Why Did/Didn’t You Vote?: Scenes from Chicago’s Local School Council Elections

We stopped by two South Side high schools last week to see how voters feel about LSCs and their ability to make change in a school community.

By Emmanuel Camarillo, Hannah Hayes and Amanda Tugade

(Photo: Pat Nabong)

Last Thursday as parents picked up report cards at their children’s schools they had the opportunity to vote for the Local School Council candidates. According to the Chicago Public Schools election map, only 43 percent of schools had enough candidates for a full council.

Tilden Career Community Academy, for example, had three parent candidates and two community representative candidates, in addition to its staff and teacher position, which does give the council a quorum to make decisions. The new LSC includes Yvonne Pruitt, Lashawnda Dowdy and Deon Coley as the parent reps; Sarah Rothschild and Matthew Johnson as the community representatives; Michael Finney as the non-teacher staff, and a teacher representative to be determined.

At Martin Luther King Community College Prep, parents were out in force in a contentious election that resulted after the principal David Nairon’s contract was not renewed by the current LSC. All six parents running on a slate supportive of the principal were voted in, as were both of the slate’s community representatives. The new council consists of Jonathan Williams, Natasha Erskine, Tineeka Reed, Jonathan Brooks, Cassandra Bogan and Natasha Dunn as parent representatives; Marcellus Moore, Jr. and Ebony Lucas as community reps; Rachel Robinson as the non-teacher staff and Theodosia Harris as the teacher representative

We asked people at two South Side high schools if they were voting in the LSC election and if they would ever consider running for LSC. We also asked them to reflect on the relevance of LSCs in general.

Tilden High School

Latonya and Timothy Moore (Photo: Pat Nabong)

Latonya Moore: “I didn’t vote. I’m familiar with LSCs but I don’t know the candidates that are running so I didn’t vote. But I have voted in the past. I think LSCs push for a better education for our children. I wouldn’t run because my eight-year-old is a handful.”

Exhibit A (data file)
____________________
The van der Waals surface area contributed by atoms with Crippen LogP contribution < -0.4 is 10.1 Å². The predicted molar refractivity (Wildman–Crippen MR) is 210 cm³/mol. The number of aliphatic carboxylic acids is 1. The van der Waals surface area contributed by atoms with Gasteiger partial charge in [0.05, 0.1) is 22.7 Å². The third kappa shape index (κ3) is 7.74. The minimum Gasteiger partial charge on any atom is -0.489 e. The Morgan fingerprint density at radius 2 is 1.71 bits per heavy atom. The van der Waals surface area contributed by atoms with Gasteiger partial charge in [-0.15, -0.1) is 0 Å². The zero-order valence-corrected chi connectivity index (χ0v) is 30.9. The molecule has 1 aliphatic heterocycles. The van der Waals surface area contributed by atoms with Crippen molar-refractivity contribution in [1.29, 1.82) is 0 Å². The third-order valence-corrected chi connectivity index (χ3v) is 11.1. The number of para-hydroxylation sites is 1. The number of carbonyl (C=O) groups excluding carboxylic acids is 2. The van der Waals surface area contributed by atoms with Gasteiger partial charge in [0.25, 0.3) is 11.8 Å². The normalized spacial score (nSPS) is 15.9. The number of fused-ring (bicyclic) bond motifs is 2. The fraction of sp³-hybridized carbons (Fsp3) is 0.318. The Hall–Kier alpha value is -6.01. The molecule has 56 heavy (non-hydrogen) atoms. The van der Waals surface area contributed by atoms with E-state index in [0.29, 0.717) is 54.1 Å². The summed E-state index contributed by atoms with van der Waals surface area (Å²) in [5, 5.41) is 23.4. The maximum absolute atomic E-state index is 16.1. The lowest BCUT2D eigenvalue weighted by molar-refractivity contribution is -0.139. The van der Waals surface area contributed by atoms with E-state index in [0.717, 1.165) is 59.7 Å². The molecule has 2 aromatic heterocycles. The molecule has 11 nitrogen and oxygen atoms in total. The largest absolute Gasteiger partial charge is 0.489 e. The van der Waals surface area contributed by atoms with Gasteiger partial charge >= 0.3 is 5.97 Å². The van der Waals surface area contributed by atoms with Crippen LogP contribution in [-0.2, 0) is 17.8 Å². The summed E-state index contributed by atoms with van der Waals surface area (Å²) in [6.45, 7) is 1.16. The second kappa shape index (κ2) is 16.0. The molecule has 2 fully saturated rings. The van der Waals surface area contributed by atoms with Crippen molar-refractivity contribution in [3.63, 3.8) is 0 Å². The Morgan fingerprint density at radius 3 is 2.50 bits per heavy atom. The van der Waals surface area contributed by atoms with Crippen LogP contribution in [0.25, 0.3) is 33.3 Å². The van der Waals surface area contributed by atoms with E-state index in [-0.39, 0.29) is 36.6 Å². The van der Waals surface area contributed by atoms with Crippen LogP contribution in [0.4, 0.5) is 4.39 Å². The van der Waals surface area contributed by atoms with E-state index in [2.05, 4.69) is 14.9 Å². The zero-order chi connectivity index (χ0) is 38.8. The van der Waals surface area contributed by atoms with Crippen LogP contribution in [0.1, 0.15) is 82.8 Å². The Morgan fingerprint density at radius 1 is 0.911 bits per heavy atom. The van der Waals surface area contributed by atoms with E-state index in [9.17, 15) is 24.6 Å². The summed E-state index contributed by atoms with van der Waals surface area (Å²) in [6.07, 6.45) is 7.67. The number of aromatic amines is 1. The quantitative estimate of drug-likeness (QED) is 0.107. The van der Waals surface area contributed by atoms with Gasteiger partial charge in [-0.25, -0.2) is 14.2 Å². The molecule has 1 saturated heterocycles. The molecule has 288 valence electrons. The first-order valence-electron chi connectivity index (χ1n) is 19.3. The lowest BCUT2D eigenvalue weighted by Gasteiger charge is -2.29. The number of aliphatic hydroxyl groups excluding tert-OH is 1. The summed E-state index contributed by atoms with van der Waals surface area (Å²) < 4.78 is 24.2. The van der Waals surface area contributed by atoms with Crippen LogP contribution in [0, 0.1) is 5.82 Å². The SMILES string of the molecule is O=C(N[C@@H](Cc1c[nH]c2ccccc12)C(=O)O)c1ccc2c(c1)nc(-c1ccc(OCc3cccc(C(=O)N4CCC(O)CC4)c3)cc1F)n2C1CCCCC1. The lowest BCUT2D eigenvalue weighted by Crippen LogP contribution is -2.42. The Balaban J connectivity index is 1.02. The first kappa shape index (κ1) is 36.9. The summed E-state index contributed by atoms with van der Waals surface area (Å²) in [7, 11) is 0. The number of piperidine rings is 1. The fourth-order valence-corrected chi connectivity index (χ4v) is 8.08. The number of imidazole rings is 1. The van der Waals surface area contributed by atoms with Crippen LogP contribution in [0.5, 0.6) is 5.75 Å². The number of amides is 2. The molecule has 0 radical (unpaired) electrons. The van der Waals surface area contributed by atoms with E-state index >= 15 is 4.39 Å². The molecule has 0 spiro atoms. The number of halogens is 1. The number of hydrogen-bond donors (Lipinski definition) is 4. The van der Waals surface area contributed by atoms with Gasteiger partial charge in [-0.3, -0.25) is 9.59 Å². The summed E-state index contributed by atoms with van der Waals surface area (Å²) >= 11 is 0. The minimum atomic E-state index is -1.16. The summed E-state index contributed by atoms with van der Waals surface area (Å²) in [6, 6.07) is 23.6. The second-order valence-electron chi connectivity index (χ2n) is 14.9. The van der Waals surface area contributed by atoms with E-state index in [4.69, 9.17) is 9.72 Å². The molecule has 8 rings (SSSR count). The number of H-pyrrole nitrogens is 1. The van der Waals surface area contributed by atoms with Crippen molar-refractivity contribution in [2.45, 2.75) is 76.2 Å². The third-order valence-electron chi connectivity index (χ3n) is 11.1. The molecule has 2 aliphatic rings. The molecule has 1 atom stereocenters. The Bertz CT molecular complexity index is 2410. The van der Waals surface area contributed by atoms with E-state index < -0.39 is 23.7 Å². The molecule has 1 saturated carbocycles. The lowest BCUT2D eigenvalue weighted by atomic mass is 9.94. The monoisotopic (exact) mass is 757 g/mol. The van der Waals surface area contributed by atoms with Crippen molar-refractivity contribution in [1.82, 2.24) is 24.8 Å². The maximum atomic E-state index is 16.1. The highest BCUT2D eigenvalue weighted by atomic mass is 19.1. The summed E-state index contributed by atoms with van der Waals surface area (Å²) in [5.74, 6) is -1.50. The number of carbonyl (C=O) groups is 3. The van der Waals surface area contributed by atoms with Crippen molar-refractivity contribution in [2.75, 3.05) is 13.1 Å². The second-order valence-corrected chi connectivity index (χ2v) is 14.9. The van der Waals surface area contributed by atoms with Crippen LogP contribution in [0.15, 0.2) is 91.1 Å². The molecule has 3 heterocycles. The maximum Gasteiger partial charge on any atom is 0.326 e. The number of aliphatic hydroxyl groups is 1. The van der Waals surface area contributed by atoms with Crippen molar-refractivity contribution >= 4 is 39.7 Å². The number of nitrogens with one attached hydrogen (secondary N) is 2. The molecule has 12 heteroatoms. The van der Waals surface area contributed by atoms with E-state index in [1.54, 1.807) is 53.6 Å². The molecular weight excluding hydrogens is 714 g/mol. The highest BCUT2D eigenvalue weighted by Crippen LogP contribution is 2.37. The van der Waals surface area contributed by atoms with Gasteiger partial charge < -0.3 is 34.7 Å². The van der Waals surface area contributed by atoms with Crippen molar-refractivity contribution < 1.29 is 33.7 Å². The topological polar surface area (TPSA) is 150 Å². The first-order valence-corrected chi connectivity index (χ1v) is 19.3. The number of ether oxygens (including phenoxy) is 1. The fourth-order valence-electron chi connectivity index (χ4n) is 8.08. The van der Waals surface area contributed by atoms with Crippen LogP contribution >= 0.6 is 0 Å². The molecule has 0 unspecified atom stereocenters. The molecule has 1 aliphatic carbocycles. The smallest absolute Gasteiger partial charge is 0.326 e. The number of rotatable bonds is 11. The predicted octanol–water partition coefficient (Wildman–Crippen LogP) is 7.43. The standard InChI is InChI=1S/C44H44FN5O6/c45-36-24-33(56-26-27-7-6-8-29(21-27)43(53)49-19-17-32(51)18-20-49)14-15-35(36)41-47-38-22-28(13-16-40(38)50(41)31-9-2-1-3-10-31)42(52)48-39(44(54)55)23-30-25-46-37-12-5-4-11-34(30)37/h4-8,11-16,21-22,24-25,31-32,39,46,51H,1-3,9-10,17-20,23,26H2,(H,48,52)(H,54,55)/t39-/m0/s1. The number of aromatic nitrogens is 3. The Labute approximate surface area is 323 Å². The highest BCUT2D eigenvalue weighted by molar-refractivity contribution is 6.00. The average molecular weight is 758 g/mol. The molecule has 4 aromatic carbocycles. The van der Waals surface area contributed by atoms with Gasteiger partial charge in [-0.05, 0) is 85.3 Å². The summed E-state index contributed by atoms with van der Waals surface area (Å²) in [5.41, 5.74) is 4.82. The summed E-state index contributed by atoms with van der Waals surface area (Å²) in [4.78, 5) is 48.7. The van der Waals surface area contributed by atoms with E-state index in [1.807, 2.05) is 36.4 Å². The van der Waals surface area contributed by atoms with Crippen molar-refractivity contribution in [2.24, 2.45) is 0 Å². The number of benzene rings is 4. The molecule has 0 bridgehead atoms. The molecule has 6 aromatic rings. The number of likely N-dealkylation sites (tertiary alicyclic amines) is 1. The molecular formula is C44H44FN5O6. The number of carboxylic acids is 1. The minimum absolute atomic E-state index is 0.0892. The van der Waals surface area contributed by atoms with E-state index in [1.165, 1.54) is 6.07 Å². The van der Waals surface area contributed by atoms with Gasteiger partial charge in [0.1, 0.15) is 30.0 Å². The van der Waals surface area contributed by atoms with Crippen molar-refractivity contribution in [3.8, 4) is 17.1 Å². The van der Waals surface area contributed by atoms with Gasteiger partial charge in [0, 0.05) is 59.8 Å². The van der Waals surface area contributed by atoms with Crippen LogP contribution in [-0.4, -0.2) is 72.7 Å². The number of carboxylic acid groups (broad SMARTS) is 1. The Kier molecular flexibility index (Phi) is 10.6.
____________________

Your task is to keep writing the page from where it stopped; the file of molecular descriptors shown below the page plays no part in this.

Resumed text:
Timothy Moore: “We have a special needs daughter and third grader. I work two jobs so it’s hard to get out to meetings.”

Eva Spicka: “I don’t know yet if I’ll vote today. I’ll read the information and decide. I was president of the LSC at [my kid’s] grammar school. It was a challenge. I wish they got the money they need to improve the schools. I think LSCs are a good thing to improve the schools and to give our kids a better education.”

Angelina Gallegos: “No. I’m not familiar with LSCs. I haven’t been to meetings because I work and I don’t have time. I wish I could be more involved in the school but I’m a single mother and I have to work for my kids and it’s hard. I think LSCs are a good thing, though.”

King College Prep

Samantha Williams: “I did get an email about it so I will stop in [to vote]. I don’t know too much about King’s LSC because this is the first public school my kids have been to — they were at a charter school [before]. My husband would be more involved because I work through the day and he works nights. So normally he goes to meetings and would do the report card pickup.”

Sarah Regester (Photo: Pat Nabong)

Sarah Regester: “I came here to vote in the LSC election. I live in Bridgeport. I don’t know a lot about LSCs other than they do impact who is principal and decisions that are made at the school. I’m a community member and a parent and I think it’s important for people to come out and vote. It’s important for parents to be involved in decisions that are made at the school because they impact their children and can have lasting effects in the community.”

Jeff Kerney: “Yes, I’m going to vote. There’s some obvious conflict, tension among the LSC and the current principal, and this current LSC has been in favor of getting rid of the principal. From all I can see, there’s a lot of parents that don’t want that change to happen, and that’s caused a little bit of commotion, and that commotion has caused folks on both sides to come in and vote. I think there needs to be more involvement on the parents’ side, and I certainly plan on being at all of the LSC meetings from now on.”

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